A thoroughly empirical approach to consciousness

Psyche 1 (6) (1994)
Abstract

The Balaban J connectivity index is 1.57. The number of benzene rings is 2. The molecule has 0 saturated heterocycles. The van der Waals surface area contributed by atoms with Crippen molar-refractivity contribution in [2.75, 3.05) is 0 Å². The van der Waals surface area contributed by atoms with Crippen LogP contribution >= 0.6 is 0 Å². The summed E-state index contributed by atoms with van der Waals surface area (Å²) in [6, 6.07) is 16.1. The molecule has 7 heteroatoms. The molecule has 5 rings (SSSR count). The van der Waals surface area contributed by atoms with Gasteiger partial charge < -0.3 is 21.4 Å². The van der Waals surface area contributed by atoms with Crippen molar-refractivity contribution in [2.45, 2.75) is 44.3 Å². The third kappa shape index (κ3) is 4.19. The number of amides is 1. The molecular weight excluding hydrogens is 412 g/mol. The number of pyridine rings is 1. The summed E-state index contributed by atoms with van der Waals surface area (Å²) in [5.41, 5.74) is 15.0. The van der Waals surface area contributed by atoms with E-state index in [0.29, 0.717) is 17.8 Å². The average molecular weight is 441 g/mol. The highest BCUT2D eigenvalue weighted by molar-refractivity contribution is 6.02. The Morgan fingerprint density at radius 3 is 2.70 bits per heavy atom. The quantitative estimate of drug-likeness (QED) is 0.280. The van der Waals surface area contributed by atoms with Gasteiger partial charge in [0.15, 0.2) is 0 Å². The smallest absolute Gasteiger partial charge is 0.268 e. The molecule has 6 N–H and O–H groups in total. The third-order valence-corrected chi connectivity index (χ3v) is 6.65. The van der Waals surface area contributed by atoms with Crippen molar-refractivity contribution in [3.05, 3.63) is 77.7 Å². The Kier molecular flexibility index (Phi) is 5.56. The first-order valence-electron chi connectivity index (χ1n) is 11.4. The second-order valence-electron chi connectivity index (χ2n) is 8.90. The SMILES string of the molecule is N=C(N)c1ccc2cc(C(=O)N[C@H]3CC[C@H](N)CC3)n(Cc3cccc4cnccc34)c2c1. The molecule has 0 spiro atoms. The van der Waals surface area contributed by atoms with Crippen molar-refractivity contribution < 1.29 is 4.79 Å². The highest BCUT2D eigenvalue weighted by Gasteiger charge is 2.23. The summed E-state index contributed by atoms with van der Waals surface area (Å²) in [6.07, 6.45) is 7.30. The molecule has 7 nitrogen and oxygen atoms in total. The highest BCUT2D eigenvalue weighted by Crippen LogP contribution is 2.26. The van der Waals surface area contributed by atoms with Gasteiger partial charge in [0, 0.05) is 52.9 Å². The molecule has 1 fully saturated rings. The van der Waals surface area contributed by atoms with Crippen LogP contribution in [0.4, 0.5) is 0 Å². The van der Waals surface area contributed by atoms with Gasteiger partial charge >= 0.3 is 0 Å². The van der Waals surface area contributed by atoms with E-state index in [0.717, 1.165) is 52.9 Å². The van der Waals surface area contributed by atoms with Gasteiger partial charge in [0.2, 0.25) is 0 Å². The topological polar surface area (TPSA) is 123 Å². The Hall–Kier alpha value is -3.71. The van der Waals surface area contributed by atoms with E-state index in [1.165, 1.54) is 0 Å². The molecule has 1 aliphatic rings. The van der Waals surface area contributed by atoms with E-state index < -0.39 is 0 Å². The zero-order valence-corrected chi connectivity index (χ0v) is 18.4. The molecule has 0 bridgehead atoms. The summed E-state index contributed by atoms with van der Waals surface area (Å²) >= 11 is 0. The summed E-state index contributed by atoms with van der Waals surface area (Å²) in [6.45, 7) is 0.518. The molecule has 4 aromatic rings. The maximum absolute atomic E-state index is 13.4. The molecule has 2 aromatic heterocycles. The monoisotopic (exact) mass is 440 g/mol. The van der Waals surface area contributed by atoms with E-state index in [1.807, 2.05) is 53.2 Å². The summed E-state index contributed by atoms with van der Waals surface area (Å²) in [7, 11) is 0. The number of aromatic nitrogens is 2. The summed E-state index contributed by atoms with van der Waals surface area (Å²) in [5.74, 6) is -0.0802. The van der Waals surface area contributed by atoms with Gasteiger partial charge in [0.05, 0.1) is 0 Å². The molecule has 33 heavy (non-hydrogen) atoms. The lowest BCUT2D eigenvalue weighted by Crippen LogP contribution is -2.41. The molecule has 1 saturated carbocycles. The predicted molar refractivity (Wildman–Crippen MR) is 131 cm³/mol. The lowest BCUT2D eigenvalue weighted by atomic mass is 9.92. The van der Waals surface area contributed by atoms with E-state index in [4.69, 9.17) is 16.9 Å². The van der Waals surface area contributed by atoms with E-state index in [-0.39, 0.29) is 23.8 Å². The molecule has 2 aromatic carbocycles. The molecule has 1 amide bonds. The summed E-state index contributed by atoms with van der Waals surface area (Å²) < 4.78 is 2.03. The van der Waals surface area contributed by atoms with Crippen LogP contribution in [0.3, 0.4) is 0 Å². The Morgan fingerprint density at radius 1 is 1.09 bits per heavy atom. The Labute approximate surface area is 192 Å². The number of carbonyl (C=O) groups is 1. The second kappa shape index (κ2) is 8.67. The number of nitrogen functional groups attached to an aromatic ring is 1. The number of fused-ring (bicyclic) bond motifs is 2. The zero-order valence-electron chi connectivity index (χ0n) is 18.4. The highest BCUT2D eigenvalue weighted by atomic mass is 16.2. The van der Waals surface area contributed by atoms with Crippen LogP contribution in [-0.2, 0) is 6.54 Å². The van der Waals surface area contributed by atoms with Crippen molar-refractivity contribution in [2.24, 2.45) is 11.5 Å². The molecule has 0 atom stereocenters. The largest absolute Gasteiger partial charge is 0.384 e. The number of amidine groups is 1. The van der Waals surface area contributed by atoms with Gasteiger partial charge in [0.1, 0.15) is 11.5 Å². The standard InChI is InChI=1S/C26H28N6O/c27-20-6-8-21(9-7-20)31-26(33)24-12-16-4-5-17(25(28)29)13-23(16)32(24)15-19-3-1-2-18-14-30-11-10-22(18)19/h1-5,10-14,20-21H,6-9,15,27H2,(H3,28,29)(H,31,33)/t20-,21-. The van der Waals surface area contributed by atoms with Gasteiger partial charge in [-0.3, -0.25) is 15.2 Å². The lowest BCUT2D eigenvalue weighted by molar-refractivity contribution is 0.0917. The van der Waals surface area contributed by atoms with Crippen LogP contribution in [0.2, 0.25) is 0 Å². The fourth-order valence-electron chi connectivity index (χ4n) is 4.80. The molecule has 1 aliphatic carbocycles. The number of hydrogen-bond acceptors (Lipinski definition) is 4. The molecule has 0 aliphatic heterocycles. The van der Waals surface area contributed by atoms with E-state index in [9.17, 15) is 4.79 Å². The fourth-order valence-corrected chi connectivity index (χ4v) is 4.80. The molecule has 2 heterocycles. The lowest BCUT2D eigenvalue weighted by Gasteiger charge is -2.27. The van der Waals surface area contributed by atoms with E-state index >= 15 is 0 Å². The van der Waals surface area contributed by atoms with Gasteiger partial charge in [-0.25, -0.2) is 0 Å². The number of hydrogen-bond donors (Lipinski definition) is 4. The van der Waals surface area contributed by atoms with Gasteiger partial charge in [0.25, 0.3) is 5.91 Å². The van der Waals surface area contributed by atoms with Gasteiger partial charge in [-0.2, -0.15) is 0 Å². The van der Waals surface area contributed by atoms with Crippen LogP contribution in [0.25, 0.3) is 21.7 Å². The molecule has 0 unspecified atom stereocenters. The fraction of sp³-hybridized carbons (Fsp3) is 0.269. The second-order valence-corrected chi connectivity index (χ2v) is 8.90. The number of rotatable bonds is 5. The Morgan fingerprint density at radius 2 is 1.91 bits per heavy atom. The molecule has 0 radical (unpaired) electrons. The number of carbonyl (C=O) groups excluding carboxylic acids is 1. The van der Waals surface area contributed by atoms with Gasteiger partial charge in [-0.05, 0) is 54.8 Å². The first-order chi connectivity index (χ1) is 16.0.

When are psychologists entitled to call a certain theoretical construct "consciousness?" Over the past few decades cognitive psychologists have reintroduced almost the entire conceptual vocabulary of common sense psychology, but now in a way that is tied explicitly to reliable empirical observations, and to compelling and increasingly adequate theoretical models. Nevertheless, until the past few years most cognitive psychologists and neuroscientists avoided dealing with consciousness. Today there is an increasing willingness to do so. But is "consciousness" different from other theoretical entities like "working memory" or "mental imagery"? Some argue that under no circumstances can empirical science speak of consciousness as such, while others claim that the scientific goal is "knowing what it is like to be a bat" --- to share an organism's conscious experience . The Bat Criterion is ominously reminiscent of the protracted debate on the consciousness of ants and amoebas that caused so much uneasiness in psychology around 1900. It seems to demand that we first solve the mind-body problem as a condition of doing sensible science, and thereby creates the risk of endless, fruitless controversy. The endless philosophical debate about consciousness helped trigger the Behaviorist revolution about 1913, which threw out the baby of consciousness with the bathwater of perennial, circular debate. We've been that way; let's not go back to it. This paper maintains that the position of behavioristic denial is far too restrictive, but that the Bat Criterion is far too demanding --- that in fact, we only need to specify comparable pairs of psychological phenomena that differ only in the fact that one member of any pair is conscious, while the other is not. This "method of contrastive analysis" is a generalization of the experimental method, with consciousness as a variable whose interaction with other psychological and biological phenomena can be assessed in standard ways. As usual in science, this strategy is pragmatic: If it appears to yield sensible results, it can be a stepping-stone toward further understanding . This paper describes five sets of well-established pairs of phenomena that meet these criteria. Others are presented elsewhere, with more of a theoretical interpretation . Here I simply want to show that any adequate theory of conscious experience must satisfy these demanding but achievable empirical constraints
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